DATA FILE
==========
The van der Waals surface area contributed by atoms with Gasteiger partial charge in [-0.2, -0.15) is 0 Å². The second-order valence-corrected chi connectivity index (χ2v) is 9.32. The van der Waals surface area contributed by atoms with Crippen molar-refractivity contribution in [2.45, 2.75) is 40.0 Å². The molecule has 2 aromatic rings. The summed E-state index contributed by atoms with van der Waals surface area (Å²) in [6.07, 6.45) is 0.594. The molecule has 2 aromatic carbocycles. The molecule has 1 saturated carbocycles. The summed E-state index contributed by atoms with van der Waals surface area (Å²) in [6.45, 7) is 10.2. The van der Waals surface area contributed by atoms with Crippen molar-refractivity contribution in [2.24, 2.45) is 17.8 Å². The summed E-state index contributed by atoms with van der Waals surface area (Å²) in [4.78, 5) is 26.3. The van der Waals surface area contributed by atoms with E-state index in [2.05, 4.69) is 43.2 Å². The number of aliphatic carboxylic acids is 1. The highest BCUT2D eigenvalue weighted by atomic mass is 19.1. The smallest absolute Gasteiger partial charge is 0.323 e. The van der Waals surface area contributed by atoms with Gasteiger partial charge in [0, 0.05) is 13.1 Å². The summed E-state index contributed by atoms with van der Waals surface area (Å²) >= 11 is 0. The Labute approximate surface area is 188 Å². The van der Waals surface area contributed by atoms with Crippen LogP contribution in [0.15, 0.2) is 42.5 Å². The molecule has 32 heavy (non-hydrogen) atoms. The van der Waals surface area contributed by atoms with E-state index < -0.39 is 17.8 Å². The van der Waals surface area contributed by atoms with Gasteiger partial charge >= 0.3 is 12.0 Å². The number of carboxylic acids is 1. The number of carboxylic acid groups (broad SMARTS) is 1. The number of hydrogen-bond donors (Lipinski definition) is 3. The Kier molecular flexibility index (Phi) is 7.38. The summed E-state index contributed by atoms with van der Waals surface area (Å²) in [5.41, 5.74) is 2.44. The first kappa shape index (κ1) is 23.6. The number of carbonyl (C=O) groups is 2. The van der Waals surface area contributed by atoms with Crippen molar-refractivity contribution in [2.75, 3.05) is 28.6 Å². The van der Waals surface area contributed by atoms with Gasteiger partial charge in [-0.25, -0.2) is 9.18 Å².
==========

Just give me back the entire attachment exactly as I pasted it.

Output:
The van der Waals surface area contributed by atoms with Gasteiger partial charge in [-0.2, -0.15) is 0 Å². The second-order valence-corrected chi connectivity index (χ2v) is 9.32. The van der Waals surface area contributed by atoms with Crippen molar-refractivity contribution in [2.45, 2.75) is 40.0 Å². The molecule has 2 aromatic rings. The summed E-state index contributed by atoms with van der Waals surface area (Å²) in [6.07, 6.45) is 0.594. The molecule has 2 aromatic carbocycles. The molecule has 1 saturated carbocycles. The summed E-state index contributed by atoms with van der Waals surface area (Å²) in [6.45, 7) is 10.2. The van der Waals surface area contributed by atoms with Crippen molar-refractivity contribution in [2.24, 2.45) is 17.8 Å². The summed E-state index contributed by atoms with van der Waals surface area (Å²) in [4.78, 5) is 26.3. The van der Waals surface area contributed by atoms with E-state index in [2.05, 4.69) is 43.2 Å². The number of aliphatic carboxylic acids is 1. The highest BCUT2D eigenvalue weighted by atomic mass is 19.1. The smallest absolute Gasteiger partial charge is 0.323 e. The van der Waals surface area contributed by atoms with Gasteiger partial charge in [0, 0.05) is 13.1 Å². The summed E-state index contributed by atoms with van der Waals surface area (Å²) >= 11 is 0. The Labute approximate surface area is 188 Å². The van der Waals surface area contributed by atoms with Crippen LogP contribution in [0.15, 0.2) is 42.5 Å². The molecule has 32 heavy (non-hydrogen) atoms. The van der Waals surface area contributed by atoms with E-state index < -0.39 is 17.8 Å². The van der Waals surface area contributed by atoms with Gasteiger partial charge >= 0.3 is 12.0 Å². The number of carboxylic acids is 1. The number of carboxylic acid groups (broad SMARTS) is 1. The number of hydrogen-bond donors (Lipinski definition) is 3. The Kier molecular flexibility index (Phi) is 7.38. The summed E-state index contributed by atoms with van der Waals surface area (Å²) in [5.41, 5.74) is 2.44. The first kappa shape index (κ1) is 23.6. The number of carbonyl (C=O) groups is 2. The van der Waals surface area contributed by atoms with Crippen molar-refractivity contribution in [2.75, 3.05) is 28.6 Å². The van der Waals surface area contributed by atoms with Gasteiger partial charge in [-0.25, -0.2) is 9.18 Å².